Set on the coast of Maine and in the high desert of New Mexico in the late 1970s through the early 80s, Buddhism for Western Children is a universal and timeless story of a boy who must escape subjugation, tell his story, and reclaim his soul.
In search of community and transcendence, ten-year-old Daniel’s family is swept into the thrall of a potent and manipulative guru. To his followers, Avadhoot Master King Ivanovich is a living god, a charismatic leader who may reveal enlightenment as he mesmerizes, and alchemizes, Eastern and Western spiritual traditions.
Daniel’s family plunges into a world with different rules and rhythms—and with no apparent exit. They join other devotees in shunning the outside world, and fall under the absolutist authority of the guru and his lieutenants. Daniel bears witness to the relentless competition for the guru’s favor, even as he begins to recognize the perversion of his spirituality. Soon, Daniel himself is chosen to play a role. As tensions simmer and roil, darkness intrudes. Devotees overstep, placing even the children in jeopardy. Daniel struggles with conflicting desires to resist and to belong, until finally he must decide who to save and who to abandon.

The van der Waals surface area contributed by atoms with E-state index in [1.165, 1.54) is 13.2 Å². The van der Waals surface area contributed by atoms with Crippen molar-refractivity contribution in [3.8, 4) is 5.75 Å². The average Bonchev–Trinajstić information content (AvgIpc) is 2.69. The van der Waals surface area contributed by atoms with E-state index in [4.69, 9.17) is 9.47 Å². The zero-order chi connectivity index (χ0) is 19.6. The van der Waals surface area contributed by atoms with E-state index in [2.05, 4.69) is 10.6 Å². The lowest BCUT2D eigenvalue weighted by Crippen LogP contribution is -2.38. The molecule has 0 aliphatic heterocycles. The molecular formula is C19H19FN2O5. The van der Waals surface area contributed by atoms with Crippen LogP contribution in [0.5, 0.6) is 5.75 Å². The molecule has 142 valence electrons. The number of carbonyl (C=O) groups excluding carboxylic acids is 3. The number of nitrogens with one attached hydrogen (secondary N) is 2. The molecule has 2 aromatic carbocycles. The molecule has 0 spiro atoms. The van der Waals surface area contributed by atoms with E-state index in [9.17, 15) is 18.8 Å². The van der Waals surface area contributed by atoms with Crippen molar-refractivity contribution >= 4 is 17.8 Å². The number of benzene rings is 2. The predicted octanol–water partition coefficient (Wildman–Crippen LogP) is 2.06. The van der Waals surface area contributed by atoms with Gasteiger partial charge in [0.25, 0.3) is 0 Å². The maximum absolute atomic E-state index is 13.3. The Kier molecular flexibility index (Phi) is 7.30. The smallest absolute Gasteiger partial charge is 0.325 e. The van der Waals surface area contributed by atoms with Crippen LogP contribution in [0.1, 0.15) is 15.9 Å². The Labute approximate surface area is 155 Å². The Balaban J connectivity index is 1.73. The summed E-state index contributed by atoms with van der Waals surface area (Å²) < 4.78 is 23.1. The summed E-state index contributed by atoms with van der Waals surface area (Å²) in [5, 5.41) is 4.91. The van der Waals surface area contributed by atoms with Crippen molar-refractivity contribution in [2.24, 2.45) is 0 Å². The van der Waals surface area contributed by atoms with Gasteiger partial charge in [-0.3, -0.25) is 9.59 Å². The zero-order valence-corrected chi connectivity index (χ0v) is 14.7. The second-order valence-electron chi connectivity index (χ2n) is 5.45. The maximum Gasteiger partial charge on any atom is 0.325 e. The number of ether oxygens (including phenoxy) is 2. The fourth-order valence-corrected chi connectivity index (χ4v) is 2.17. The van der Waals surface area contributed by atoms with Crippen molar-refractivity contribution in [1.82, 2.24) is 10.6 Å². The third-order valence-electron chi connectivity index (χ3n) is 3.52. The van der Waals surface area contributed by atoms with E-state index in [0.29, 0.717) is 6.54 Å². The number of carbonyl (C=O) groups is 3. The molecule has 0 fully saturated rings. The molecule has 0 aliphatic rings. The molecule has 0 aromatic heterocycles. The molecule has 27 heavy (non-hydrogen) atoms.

With spiraling, spellbinding language, Allio reveals a cast of vivid, often darkly funny characters, and propels us toward a shocking climax where Daniel’s story cracks open like a kaleidoscope, revealing the costs of submitting to a tyrant and the shimmering resilience of the human spirit.
About the Author
Kirstin Allio is the author of Clothed, Female Figure and Garner, which was a finalist for the LA Times Book Prize for first fiction. Her honors include the National Book Foundation’s 5 Under 35 Award and a PEN/O. Henry Prize. She lives in Providence, Rhode Island.
“Buddhism for Western Children is insane. It’s a weird, fun, and horrifying dream. Allio’s sentences are stunning (e.g. Concerning the air: “It’s so fresh it seems carbonated.”) and the end is home to the best plot twist of 2018. I said it. Read the book and tell me I'm wrong.”—NewPages
“An enigmatic and fervent read.”
— Kirkus Reviews